Tips to help CU Denver students cope with stress

Photo // Ashley Bauler

Photo // Ashley Bauler


Stress management can be difficult to address. Between work, school, friendships, relationships, trying to eat right, and getting enough sleep, the balancing act of life can carry the burden of a full-time job. For many, the secret to stress management and coping lies within themselves.

Students reflected on how they handle their stress. “I work full time and go to school full time,” Harshitha Adapa, a CU Denver information systems major, said. “It can be really exhausting most of the time, but I find ways to stay sane. I like to hang out with my boyfriend. I like to do Hennas and bake sometimes. They’re simple activities but they allow me to get my mind off of things and just breathe for a minute.”

Ross Kendall-Selwyn, a CU Denver marketing student, elaborated on what he does to deal with the stress that arises in his life. “I deal with stress through eating and working out,” Kendall-Selwyn said. “I like to go out to with friends or family, get a bite to eat, and have a good conversation for a while. It’s a nice way to take a break from school; the same goes for working out. It’s a healthy way to get my mind off of things. Exercise is really beneficial for physical health and mental health.”

CU Denver senior Nik Majik, a finance major, has found his own key to being successful as well. “I work and am in my final semester of college,” Majik said. “I have a capstone class right now, and dealing with my other classes concurrently can be stressful at times, but I try to stay positive. If I get a bad grade on anything I just tell myself to work harder next time and that it’s not the end of the world. I think that prioritizing your life and school helps. For me, I know ‘okay, I have school at this time, and work at this time, so my homework needs to be done at this time.’ When that all is said and done, I like to snowboard and hang out with friends, too.”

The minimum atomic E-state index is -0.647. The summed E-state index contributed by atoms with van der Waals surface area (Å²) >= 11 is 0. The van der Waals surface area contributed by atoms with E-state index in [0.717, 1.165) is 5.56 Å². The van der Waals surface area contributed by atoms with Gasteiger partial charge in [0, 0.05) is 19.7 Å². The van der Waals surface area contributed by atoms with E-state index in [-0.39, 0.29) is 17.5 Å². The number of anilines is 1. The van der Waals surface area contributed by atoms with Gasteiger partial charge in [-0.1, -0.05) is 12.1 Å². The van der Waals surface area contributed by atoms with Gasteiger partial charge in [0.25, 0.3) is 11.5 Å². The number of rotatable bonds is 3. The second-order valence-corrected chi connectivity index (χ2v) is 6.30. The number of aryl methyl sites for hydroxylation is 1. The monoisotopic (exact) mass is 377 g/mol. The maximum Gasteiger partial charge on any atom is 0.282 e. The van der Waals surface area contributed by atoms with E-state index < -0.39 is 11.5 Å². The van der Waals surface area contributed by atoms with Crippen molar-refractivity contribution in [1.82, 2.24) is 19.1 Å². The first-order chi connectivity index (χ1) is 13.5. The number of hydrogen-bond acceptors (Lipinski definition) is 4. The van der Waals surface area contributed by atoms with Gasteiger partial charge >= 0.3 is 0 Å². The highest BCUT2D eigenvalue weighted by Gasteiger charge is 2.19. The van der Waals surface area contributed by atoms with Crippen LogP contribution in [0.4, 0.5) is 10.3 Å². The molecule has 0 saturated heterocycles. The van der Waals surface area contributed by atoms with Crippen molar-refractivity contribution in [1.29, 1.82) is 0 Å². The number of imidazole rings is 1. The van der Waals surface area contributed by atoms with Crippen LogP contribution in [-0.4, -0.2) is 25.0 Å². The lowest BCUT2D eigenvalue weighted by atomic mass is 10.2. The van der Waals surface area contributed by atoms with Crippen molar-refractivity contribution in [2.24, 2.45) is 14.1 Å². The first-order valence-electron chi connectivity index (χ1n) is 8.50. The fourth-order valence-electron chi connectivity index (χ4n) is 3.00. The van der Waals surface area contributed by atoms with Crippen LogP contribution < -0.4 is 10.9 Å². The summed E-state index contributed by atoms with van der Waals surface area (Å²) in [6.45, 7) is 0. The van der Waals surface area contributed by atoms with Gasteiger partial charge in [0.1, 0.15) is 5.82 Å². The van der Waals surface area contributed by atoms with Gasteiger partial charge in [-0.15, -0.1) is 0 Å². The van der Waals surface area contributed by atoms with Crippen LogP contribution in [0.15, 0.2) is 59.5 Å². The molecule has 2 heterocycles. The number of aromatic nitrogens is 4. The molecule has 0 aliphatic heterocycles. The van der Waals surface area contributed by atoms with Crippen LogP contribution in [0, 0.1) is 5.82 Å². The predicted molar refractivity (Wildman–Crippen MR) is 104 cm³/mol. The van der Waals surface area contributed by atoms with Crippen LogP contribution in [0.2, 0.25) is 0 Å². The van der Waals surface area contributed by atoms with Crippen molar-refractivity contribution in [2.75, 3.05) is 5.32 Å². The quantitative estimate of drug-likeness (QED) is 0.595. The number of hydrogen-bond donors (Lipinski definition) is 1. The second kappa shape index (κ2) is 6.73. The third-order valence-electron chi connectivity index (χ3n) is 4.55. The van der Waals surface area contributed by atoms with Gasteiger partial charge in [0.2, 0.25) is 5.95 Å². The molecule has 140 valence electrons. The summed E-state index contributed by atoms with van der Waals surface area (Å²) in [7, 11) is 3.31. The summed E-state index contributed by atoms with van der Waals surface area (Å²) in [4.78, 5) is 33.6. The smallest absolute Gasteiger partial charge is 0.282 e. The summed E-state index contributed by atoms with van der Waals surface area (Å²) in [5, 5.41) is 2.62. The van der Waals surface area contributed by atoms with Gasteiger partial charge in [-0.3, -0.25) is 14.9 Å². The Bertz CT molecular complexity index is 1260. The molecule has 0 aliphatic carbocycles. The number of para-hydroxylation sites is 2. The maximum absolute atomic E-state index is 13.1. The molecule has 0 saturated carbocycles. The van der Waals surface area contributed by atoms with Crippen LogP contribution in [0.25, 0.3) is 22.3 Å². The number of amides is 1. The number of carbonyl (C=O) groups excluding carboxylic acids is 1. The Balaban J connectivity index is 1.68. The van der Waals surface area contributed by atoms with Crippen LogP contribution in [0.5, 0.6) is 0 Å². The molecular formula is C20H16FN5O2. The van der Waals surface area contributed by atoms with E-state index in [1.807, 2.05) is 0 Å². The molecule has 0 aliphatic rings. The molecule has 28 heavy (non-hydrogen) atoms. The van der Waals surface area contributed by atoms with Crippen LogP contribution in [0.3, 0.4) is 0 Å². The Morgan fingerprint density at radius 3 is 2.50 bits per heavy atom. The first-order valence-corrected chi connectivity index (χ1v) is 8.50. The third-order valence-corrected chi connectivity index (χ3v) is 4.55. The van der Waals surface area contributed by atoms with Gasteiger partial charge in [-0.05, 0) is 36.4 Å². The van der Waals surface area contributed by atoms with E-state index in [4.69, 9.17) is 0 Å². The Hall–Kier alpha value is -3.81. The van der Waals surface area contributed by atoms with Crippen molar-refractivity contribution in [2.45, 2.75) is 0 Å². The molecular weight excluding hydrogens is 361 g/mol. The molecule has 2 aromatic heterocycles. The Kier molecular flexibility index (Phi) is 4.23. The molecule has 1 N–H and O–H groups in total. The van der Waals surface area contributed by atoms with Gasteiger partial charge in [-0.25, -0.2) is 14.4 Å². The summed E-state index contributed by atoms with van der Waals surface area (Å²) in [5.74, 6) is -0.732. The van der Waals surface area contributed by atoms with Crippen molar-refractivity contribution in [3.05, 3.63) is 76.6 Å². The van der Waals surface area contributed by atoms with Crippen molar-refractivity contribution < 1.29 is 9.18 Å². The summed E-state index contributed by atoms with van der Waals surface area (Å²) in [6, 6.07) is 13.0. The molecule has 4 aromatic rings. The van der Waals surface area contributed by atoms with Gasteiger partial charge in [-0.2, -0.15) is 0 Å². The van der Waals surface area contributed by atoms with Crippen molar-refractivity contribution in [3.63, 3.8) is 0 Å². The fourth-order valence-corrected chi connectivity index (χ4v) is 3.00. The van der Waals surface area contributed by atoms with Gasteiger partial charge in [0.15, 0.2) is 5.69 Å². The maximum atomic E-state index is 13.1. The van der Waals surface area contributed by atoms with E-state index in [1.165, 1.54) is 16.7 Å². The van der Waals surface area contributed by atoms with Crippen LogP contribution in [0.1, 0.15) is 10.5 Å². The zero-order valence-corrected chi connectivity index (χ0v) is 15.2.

CU Denver deals with the stress of students differently in different departments. For example, schedule-related stress is dealt with through individual interaction. The CLAS advising has little physical material on stress management to give students. “We treat everyone on a one-by-one basis, but we don’t have flyers or brochures to give to students,” Susan Laws, a CLAS advising receptionist said.

When asked what process the advising team takes in order to deal with students who are going through immense stress, Assistant Director of CLAS advising Jon Wilson clarified further. “Usually, we send students who are dealing with extreme stress to case management so that they can look at each individual closer and actually have the knowledge to deal with these students,” Wilson said.

The CU Denver Student and Community Counseling Center specializes in providing resources to students in need of stress management assistance. On the first Wednesday of every month, the Counseling Center hosts a Stress Less Workshop, which aims to help students work through stress and frustration, as well as build a stress-busting tool kit.

From student-inspired methods to professional resources, Auraria Campus offers several stress management strategies. Reaching out for help is the first step.

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